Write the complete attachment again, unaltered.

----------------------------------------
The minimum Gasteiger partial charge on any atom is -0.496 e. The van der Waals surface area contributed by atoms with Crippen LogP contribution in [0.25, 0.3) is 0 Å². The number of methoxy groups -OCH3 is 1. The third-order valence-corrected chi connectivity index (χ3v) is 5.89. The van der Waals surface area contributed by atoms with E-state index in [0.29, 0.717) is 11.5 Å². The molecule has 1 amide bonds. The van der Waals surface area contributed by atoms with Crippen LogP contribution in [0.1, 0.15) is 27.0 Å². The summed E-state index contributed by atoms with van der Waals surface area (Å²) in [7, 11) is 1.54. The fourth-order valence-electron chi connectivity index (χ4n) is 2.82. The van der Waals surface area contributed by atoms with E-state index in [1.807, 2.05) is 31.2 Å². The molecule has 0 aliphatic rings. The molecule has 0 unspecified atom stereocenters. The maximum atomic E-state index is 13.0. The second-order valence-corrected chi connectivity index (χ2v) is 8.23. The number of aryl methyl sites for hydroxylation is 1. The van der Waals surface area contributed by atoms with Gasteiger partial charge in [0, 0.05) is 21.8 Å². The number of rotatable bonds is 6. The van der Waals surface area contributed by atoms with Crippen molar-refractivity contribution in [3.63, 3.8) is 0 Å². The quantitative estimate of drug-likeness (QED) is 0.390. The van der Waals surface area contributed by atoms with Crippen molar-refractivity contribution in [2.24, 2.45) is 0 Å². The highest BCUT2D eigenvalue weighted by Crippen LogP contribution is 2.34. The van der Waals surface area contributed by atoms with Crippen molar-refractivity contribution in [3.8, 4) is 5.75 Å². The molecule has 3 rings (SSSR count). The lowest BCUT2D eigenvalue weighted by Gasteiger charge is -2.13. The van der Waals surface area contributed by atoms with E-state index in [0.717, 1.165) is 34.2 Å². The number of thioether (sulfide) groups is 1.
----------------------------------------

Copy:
The minimum Gasteiger partial charge on any atom is -0.496 e. The van der Waals surface area contributed by atoms with Crippen LogP contribution in [0.25, 0.3) is 0 Å². The number of methoxy groups -OCH3 is 1. The third-order valence-corrected chi connectivity index (χ3v) is 5.89. The van der Waals surface area contributed by atoms with E-state index in [0.29, 0.717) is 11.5 Å². The molecule has 1 amide bonds. The van der Waals surface area contributed by atoms with Crippen LogP contribution in [0.1, 0.15) is 27.0 Å². The summed E-state index contributed by atoms with van der Waals surface area (Å²) in [7, 11) is 1.54. The fourth-order valence-electron chi connectivity index (χ4n) is 2.82. The van der Waals surface area contributed by atoms with E-state index in [1.807, 2.05) is 31.2 Å². The molecule has 0 aliphatic rings. The molecule has 0 unspecified atom stereocenters. The maximum atomic E-state index is 13.0. The second-order valence-corrected chi connectivity index (χ2v) is 8.23. The number of aryl methyl sites for hydroxylation is 1. The van der Waals surface area contributed by atoms with Gasteiger partial charge in [0, 0.05) is 21.8 Å². The number of rotatable bonds is 6. The van der Waals surface area contributed by atoms with Crippen molar-refractivity contribution in [3.63, 3.8) is 0 Å². The quantitative estimate of drug-likeness (QED) is 0.390. The van der Waals surface area contributed by atoms with Crippen molar-refractivity contribution in [2.24, 2.45) is 0 Å². The highest BCUT2D eigenvalue weighted by Crippen LogP contribution is 2.34. The van der Waals surface area contributed by atoms with Crippen molar-refractivity contribution in [3.8, 4) is 5.75 Å². The molecule has 3 rings (SSSR count). The lowest BCUT2D eigenvalue weighted by Gasteiger charge is -2.13. The van der Waals surface area contributed by atoms with E-state index in [0.717, 1.165) is 34.2 Å². The number of thioether (sulfide) groups is 1.